MUD PLAY WITH TOTS
Messing about in mud is one of my favourite things to do. Plus, it is good for you. Did you know that there are more microorganisms in one teaspoon of soil than there are humans on the planet? Well. It’s true. And scientists think that some of those microorganisms may help to activate neurons in the brain that help to regulate our mood and keep us feeling good. So, let’s get outside with the tots and get mucky with this fun activity.
This is best done in the garden but is possible to do indoors somewhere the mess can be easily cleaned up like the kitchen. This activity is guaranteed to delight your tot so is worth the effort!
You will need: Large plant pot or bucket full of mud, trowel, vinegar, baking soda or bicarbonate of soda, teaspoon, and a plastic bottle. Optional: red food dye.
- With their trowel ask your tot to dig a deep hole in the centre of the mud. The hole needs to be deep enough to submerge two thirds of the plastic bottle.
- Carefully pour the vinegar into the bottle until it is around two thirds full then replace the cap. If you have any, you could add some red food dye to the vinegar here.
- Tell your tot that they need to build a mud mountain around the bottle. Make sure they leave the bottle cap poking out of the top a little. If the mud is dry, dampen it up to help the build.
- Once this is done your tot may want to decorate the landscape. Search for items that may resemble trees, homes or even miniature animals or people.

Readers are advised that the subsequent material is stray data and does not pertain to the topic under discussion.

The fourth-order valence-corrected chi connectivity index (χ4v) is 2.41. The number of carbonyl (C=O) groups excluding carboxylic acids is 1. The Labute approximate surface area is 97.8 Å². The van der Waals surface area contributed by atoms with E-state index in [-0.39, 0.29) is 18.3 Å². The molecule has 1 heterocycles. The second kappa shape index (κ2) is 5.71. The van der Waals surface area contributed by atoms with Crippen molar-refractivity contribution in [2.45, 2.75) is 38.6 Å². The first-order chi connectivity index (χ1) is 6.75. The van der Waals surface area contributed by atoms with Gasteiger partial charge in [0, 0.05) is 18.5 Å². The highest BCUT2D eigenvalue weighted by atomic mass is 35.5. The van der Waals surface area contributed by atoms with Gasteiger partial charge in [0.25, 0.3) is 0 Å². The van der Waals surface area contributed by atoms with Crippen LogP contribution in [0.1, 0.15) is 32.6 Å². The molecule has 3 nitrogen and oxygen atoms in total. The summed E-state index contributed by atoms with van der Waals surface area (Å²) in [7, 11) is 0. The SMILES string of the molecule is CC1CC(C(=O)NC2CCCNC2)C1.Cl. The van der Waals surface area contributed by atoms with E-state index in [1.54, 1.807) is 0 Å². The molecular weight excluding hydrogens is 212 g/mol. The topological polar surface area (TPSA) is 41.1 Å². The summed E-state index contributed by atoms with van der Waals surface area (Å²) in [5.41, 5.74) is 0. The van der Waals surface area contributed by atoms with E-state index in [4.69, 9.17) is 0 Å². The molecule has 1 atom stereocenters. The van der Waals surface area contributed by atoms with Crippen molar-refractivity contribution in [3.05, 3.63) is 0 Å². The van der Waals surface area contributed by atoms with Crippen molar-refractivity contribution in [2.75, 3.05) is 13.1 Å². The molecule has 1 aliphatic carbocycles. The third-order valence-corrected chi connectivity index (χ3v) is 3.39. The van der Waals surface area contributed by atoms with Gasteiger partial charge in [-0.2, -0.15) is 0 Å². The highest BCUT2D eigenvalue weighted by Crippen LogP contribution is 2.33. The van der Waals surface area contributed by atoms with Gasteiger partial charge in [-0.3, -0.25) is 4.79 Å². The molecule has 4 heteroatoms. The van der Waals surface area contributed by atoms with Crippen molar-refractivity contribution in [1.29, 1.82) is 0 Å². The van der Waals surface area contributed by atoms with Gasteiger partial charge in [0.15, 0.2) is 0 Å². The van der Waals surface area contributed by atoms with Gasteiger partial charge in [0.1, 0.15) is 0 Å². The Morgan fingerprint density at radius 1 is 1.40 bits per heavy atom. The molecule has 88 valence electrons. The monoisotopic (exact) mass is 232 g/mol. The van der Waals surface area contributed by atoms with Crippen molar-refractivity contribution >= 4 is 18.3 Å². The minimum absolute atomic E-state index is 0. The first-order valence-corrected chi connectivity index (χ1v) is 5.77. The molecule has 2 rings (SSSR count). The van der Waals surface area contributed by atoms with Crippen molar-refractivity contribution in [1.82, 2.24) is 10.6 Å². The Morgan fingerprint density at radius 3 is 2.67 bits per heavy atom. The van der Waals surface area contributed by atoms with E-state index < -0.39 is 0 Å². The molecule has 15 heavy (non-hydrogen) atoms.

- Unscrew the bottle lid and ask your tot to drop two or three heaped teaspoons of baking soda into the bottle as fast as they can.
- Watch the mud volcano erupt and enjoy the show!
When I did this with my son, we also made a mud volcano with a larger opening on a flatter hill to compare which gave the best eruption. We used a jam jar rather than a plastic bottle but you could use anything with a similar shape (see photos).
Your tot may want to know that the earth’s crust is made up of plates, which fit together like a jigsaw puzzle. Volcanoes are made when the plates move and the magma (molten rock) from underneath the crust works its way to the surface. Pressure can build up when the plates and magma move. An eruption happens when the magma finally escapes from the volcano to form lava flows and ash clouds.
It may help your tot to understand this by using role play. When I have done this previously with Wilbur, it led to talking about anger explosions. Tots can often feel angry as they have limited understanding and ways communicate. Using play to talk about big issues like how to express our emotions can be so effective. Your tot may enjoy learning that anger is normal and that it can sometimes feel so overwhelming that we explode like a volcano. Reaching out to your child when you are both calm can be a perfect opportunity to talk about strategies to safely express anger.
If you have access to a garden, this activity could be extended to any form of mud play. If you have any old pots, pans or kitchen utensils you could pop them in a muddy part of the garden and ask them to make you a delicious meal. When they are digging, they may come across animals like worms, snails or beetles. Support this curiosity by showing interest in what they find. This kind of open-ended imaginative play can engage tots for ages, and even buy you some time for that cuppa that keeps going cold!